23 September 2010

In the Rose Garden of the Martyrs

The thirtieth anniversary of the 23 September 1980 invasion of Iran by Iraq seems as good a time as any to recommend a remarkable book about Iran and the impact of that terrible war: Christopher de Bellaigue’s In the Rose Garden of the Martyrs, Harper Collins, 2004. The title is an ironic reference to the rows and rows of headstones in a cemetery in Tehran where the martyrs of the Iran-Iraq war are interred.

Bellaigue, an Englishman who lives in Tehran with his Iranian wife and writes for The Economist and The New York Review of Books among others, gives us a background to Shi’a Islam, modernisation under the Shah, the Iranian revolution, the origins and conduct of the war, the Iran-Contra scandal and the ongoing hostilities with the United States. These are all there, but they serve as a backdrop to street-level views of Iranian life, and insights into the lives of ordinary Iranian citizens, liberally sprinkled with the views of the people who had been involved in these momentous events.

The cover blurb gives a good feel of what this remarkable and moving book is about:

Beside the highway that leads south from Tehran, the necropolis of Ayatollah Ruhollah Khomeini rises from the sweating tarmac like a miraculous filling-station supplying fuel for the soul. However, the paint is peeling even before the complex has been completed, and the prayer  halls are all but deserted.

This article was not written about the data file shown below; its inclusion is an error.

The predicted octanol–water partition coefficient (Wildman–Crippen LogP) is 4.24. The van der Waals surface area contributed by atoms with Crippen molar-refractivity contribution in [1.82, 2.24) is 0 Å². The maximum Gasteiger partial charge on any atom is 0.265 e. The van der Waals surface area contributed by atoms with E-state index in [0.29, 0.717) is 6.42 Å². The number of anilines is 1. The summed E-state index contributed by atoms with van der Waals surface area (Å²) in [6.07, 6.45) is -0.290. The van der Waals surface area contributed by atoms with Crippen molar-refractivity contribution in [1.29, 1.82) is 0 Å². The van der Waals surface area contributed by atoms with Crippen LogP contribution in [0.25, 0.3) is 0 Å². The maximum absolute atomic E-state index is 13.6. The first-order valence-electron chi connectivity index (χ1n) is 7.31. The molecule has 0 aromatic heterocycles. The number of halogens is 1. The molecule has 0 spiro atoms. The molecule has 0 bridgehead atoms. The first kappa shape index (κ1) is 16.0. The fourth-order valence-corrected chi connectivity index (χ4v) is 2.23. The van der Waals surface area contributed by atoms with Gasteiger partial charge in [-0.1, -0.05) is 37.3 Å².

Iran’s Islamic Revolution is out of gas; but what happened to the hostage takers, suicidal holy warriors and ideologues who brought it about? These men and women kicked out the Shah, spent eight years fighting Saddam’s Iraq, and terrified the West with their militancy and courage. Now they are a worn out generation.

In this superbly crafted and thoughtful book, Christopher de Bellaigue gives us the voices and memories of these wistful revolutionaries. Mullahs and academics, artists, traders and mystics – the author knows them as an insider, a journalist who speaks fluent Persian and is married to an Iranian, and also as an outsider, a Westerner isolated in one of the world’s most enigmatic and impenetrable societies.

The result is a subtly intense revelation of the hearts and minds of the Iranian people, and what it is to live among them.

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